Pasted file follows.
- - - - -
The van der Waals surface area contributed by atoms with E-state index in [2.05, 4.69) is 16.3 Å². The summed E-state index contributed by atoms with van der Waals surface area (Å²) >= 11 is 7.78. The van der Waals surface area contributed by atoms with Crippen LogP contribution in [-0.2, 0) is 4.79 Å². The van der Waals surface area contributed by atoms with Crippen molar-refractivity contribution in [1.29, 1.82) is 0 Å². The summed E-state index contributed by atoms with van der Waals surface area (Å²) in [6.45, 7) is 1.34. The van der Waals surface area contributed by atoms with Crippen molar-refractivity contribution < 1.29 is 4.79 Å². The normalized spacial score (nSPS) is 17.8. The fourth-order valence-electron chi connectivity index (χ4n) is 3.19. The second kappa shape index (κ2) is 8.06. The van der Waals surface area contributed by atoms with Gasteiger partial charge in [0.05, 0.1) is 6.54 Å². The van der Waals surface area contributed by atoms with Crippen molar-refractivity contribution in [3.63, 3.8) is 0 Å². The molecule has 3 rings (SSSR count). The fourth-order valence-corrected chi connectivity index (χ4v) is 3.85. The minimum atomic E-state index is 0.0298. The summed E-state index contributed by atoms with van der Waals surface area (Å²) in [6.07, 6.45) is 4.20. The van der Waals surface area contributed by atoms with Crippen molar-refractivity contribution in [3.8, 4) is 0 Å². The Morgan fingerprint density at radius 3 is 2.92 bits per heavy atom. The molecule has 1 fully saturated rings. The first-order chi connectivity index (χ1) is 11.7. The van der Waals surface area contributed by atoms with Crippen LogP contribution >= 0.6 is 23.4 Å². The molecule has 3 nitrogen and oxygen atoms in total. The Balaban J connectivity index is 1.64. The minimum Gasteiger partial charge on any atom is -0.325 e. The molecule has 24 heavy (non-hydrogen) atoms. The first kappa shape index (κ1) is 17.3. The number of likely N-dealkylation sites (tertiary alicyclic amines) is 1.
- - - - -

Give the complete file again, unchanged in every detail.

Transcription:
The van der Waals surface area contributed by atoms with E-state index in [2.05, 4.69) is 16.3 Å². The summed E-state index contributed by atoms with van der Waals surface area (Å²) >= 11 is 7.78. The van der Waals surface area contributed by atoms with Crippen LogP contribution in [-0.2, 0) is 4.79 Å². The van der Waals surface area contributed by atoms with Crippen molar-refractivity contribution in [1.29, 1.82) is 0 Å². The summed E-state index contributed by atoms with van der Waals surface area (Å²) in [6.45, 7) is 1.34. The van der Waals surface area contributed by atoms with Crippen molar-refractivity contribution < 1.29 is 4.79 Å². The normalized spacial score (nSPS) is 17.8. The fourth-order valence-electron chi connectivity index (χ4n) is 3.19. The second kappa shape index (κ2) is 8.06. The van der Waals surface area contributed by atoms with Gasteiger partial charge in [0.05, 0.1) is 6.54 Å². The van der Waals surface area contributed by atoms with Crippen molar-refractivity contribution in [3.63, 3.8) is 0 Å². The molecule has 3 rings (SSSR count). The fourth-order valence-corrected chi connectivity index (χ4v) is 3.85. The minimum atomic E-state index is 0.0298. The summed E-state index contributed by atoms with van der Waals surface area (Å²) in [6.07, 6.45) is 4.20. The van der Waals surface area contributed by atoms with Crippen molar-refractivity contribution in [3.8, 4) is 0 Å². The Morgan fingerprint density at radius 3 is 2.92 bits per heavy atom. The molecule has 1 fully saturated rings. The first-order chi connectivity index (χ1) is 11.7. The van der Waals surface area contributed by atoms with Crippen LogP contribution >= 0.6 is 23.4 Å². The molecule has 3 nitrogen and oxygen atoms in total. The Balaban J connectivity index is 1.64. The minimum Gasteiger partial charge on any atom is -0.325 e. The molecule has 24 heavy (non-hydrogen) atoms. The first kappa shape index (κ1) is 17.3. The number of likely N-dealkylation sites (tertiary alicyclic amines) is 1.